-- The Qatar issue illustrates how Tillerson has struggled to carve out an authoritative role for himself in the Trump administration. The New York TImes' David E. Sanger, Gardiner Harris and Mark Landler report: “Some in the White House say that the discord in the Qatar dispute is part of a broader struggle over who is in charge of Middle East policy — Mr. Tillerson or Jared Kushner … — and that the secretary of state has a tin ear about the political realities of the Trump administration … Foreign governments do not know whether to believe Mr. Tillerson’s reassuring words or Mr. Trump’s incendiary statements. But there is also evidence of more substantive disagreements between Mr. Tillerson and the small cadre of White House officials who have taken a strong interest in setting Middle East policy, starting with Mr. Kushner … His rough beginning has led to a quiet effort by senior Republican officials from past administrations … to reach out with advice.”

-- “As the White House formulates its official policy on Iran, [Trump allies] are calling for the new administration to take steps to topple Tehran’s militant clerical government,” Politico’s Michael Crowley reports: “Supporters of dislodging Iran’s iron-fisted clerical leadership say it’s the only way to halt Tehran’s dangerous behavior, from its pursuit of nuclear weapons to its sponsorship of terrorism. Critics say that political meddling in Iran, where memories of a 1953 CIA-backed coup remain vivid, risks a popular backlash that would only empower hard-liners. But influential Iran hawks want to change that under Trump. ‘The policy of the United States should be regime change in Iran,’ said Sen. Tom Cotton, who speaks regularly with White House officials about foreign policy. [And] Rex Tillerson appeared to endorse subverting the Iranian regime [recently], when Rep. Ted Poe asked the diplomat whether the Trump administration supports ‘a philosophy of regime change’ in Iran … On Wednesday, Iran’s ambassador to the U.N. filed a formal protest over Tillerson’s statement, saying it revealed ‘a brazen interventionist plan that runs counter to every norm and principle of international law,’ and a group of prominent Iranian reformists wrote a public letter condemning Tillerson’s ‘interventionist’ stance …”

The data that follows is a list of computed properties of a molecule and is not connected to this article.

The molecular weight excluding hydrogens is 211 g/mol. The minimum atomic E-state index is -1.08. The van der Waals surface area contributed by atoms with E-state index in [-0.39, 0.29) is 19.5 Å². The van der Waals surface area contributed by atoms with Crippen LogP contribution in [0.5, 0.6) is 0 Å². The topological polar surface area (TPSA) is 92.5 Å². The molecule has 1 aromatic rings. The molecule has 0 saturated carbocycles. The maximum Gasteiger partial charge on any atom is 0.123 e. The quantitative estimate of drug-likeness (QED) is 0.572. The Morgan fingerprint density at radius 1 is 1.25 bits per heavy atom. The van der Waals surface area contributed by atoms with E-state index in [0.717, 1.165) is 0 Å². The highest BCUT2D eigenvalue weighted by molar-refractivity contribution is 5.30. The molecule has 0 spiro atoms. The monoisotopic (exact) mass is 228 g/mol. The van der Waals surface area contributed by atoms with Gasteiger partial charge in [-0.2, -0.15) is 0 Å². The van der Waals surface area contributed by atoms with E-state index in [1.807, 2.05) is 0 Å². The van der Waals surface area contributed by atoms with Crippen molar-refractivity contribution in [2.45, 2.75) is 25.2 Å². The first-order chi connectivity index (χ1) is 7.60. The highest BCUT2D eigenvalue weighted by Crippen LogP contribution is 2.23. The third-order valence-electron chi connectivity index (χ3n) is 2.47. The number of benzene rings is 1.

-- Trump’s golf course on the outskirts of Aberdeen may well host the 2019 Scottish Open, The Guardian reports: “The event’s sponsors, Aberdeen Asset Management, are keen that the tournament returns to the north east of the country; Trump International Golf Links is currently the favoured venue … An announcement is not expected in the near future with the European Tour publicly adamant no decision has been made – but Trump’s course, opened in 2012, is understood to be in pole position having initially been put forward for next year … Any such move would, however, be highly controversial … Golf’s authorities have wrestled with how to align Trump’s series of controversial comments with the concept of an inclusive sport. A World Golf Championship was removed from Trump’s Doral venue on the outskirts of Miami after incoming sponsors became concerned regarding the all-consuming narrative of the president surrounding the event. It is now played in Mexico City.”


-- Rumors that Supreme Court Justice Anthony Kennedy, the deciding vote on the court for decades, might retire began anew over the weekend. AP’s Mark Sherman reports: “To be sure, Kennedy has given no public sign that he will retire this year and give President Donald Trump his second high court pick in the first months of his administration. Kennedy’s departure would allow conservatives to take firm control of the court. But Kennedy turns 81 next month and has been on the court for nearly 30 years. Several of his former law clerks have said they think he is contemplating stepping down in the next year or so.”

-- Kellyanne Conway added fuel to the fire yesterday when she said in response to a question about a possible Kennedy retirement: “I will never reveal a conversation between a sitting justice and the president or the White House, but we're paying very close attention to these last bit of decisions.”